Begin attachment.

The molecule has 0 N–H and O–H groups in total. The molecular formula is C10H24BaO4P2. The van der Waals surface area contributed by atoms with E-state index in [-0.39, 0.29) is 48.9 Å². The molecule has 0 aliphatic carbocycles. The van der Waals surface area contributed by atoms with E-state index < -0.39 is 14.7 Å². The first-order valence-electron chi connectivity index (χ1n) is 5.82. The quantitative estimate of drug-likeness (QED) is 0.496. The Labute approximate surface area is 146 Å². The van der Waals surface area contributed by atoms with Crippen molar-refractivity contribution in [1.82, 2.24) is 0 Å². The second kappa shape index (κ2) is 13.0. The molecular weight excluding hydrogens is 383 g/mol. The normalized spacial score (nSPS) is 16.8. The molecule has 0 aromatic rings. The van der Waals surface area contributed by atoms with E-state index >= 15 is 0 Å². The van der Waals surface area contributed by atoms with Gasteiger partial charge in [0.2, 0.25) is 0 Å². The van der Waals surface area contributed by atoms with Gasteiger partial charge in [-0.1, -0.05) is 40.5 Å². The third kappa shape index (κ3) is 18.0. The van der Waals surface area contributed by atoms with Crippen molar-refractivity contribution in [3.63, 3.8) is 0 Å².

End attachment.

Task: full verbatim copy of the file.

The molecule has 0 N–H and O–H groups in total. The molecular formula is C10H24BaO4P2. The van der Waals surface area contributed by atoms with E-state index in [-0.39, 0.29) is 48.9 Å². The molecule has 0 aliphatic carbocycles. The van der Waals surface area contributed by atoms with E-state index < -0.39 is 14.7 Å². The first-order valence-electron chi connectivity index (χ1n) is 5.82. The quantitative estimate of drug-likeness (QED) is 0.496. The Labute approximate surface area is 146 Å². The van der Waals surface area contributed by atoms with Crippen molar-refractivity contribution in [1.82, 2.24) is 0 Å². The second kappa shape index (κ2) is 13.0. The molecular weight excluding hydrogens is 383 g/mol. The normalized spacial score (nSPS) is 16.8. The molecule has 0 aromatic rings. The van der Waals surface area contributed by atoms with E-state index >= 15 is 0 Å². The van der Waals surface area contributed by atoms with Gasteiger partial charge in [0.2, 0.25) is 0 Å². The van der Waals surface area contributed by atoms with Gasteiger partial charge in [-0.1, -0.05) is 40.5 Å². The third kappa shape index (κ3) is 18.0. The van der Waals surface area contributed by atoms with Crippen molar-refractivity contribution in [3.63, 3.8) is 0 Å².